Kerry Marien’s citation was:

In recognition of his gallantry in attempting to save life at sea when HMAS Voyager was sunk after collision. In leaving the safety of a life raft to attempt a rescue, he thereby lost his life.
Early in 2006 the former NOC secretary, Peter Churchill, found a polished aluminium plate in his souvenirs. It had been given to him some years ago by an ex-senior partner of a prominent legal firm. Peter wondered if MIDN Marien’s parents could be traced.

 

albert medal plate
The aluminium plate.
I contacted Kerry Marien’s mother, Mrs Yvonne Marien, now widowed and living in retirement in Kiama. Her son, Michael, was visiting from Wagga Wagga at the time and both were intrigued with the plate that apparently was made to accompany the medal. She now has the plate from Peter Churchill displayed on a small stand on an occasional table. Mrs Marien worked with a Sydney legal firm years ago and recalled the name of the senior partner, but she could not understand how he might have come by the plate. Unfortunately, the solicitor concerned can no longer be contacted.

Creswell visit

Visiting HMAS Creswell I viewed MIDN Marien’s Albert Medal. It is in a glass-topped wooden display case above a polished aluminium plate engraved with the same wording as that forwarded by Peter Churchill.

The citation inscribed on the reverse of the Albert Medal held in the display case in HMAS Creswell reads:

Awarded by the Queen (Posthumously) to the late Midshipman Kerry Francis Marien, Royal Australian Navy, in recognition of his gallantry in attempting to save life when H.M.A.S. Voyager was sunk on 10th February, 1964.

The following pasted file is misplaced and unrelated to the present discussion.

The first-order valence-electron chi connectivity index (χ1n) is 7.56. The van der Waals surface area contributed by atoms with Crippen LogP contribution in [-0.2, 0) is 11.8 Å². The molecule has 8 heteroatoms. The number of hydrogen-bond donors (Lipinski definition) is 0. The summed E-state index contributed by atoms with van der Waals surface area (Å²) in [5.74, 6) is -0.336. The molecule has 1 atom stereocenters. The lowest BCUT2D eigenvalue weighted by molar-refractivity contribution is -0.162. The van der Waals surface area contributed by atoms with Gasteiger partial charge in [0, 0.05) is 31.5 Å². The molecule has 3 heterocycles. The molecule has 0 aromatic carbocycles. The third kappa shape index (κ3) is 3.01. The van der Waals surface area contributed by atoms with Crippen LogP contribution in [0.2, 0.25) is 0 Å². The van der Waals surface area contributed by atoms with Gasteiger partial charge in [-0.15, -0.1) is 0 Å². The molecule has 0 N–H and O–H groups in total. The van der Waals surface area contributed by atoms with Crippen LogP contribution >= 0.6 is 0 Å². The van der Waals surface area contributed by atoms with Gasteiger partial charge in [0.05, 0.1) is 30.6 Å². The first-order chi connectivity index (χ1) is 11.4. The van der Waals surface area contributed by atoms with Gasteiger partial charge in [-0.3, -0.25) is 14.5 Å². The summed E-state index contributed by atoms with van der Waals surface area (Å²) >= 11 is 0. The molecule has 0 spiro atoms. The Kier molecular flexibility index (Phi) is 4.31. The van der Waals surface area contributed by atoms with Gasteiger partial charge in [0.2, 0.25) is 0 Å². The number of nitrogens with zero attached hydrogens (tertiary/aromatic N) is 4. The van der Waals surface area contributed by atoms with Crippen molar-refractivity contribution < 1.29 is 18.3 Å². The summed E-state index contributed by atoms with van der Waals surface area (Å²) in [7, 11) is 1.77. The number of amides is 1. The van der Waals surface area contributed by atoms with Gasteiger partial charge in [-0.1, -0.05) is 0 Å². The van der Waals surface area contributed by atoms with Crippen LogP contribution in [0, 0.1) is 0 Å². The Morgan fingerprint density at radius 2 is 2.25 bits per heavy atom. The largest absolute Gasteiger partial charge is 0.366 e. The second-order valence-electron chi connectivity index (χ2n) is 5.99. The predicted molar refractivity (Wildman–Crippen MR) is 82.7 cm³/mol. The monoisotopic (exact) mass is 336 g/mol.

The display case also has prominent brass plates commemorating the loss of the lives of MIDNs Cunningham and Larkins. Both were in the first entry into the RANC.

Ernest Cunningham was drowned in 1918 when the submarine in which he was serving was rammed. Frank Larkins was lost overboard from HMS J2 in 1919.

Commemorative medals struck by the Australia and New Zealand Medal Society that record the Voyager tragedy complete the display. Two plates were evidently made to explain this Albert Medal. At this distance it is unlikely that the story of the second plate will surface.

The Queen made another ten awards for gallantry to members of Voyager’s company:

The (posthumous) George Cross to CPO J. Rogers. Coxswain “Buck” Rogers, won the DSM in 1944 for courage and skill in MTB 698 in several actions in Dover Straits. His group of medals is on display in the Hall of Valour in the Australian War Memorial.The George Medal to PO D. Moore. “Pony” Moore was also awarded the BEM for a deep dive in Lake Eucumbene in 1961.
The Queen’s Commendation for Brave Conduct to POM(E) E.J. McDermott, LM(E) H.F. Gilvarry and EA2 A. Page.
The British Empire Medal to PO G.P. Worth, LS R.E. Rich, LSBA J.R. Wilson, LEM B.V. Longbotham and AB E.N. Robson.

Harry Gilvarry and I served in HMAS Perth during her first two deployments to Vietnam.


4 thoughts on “Albert Medal

  1. thankyou for your rendition here, my father Willam Joseph CONDON was mentioned and the memorial is greatly appreciated. Kind Regards Michelle D. Smith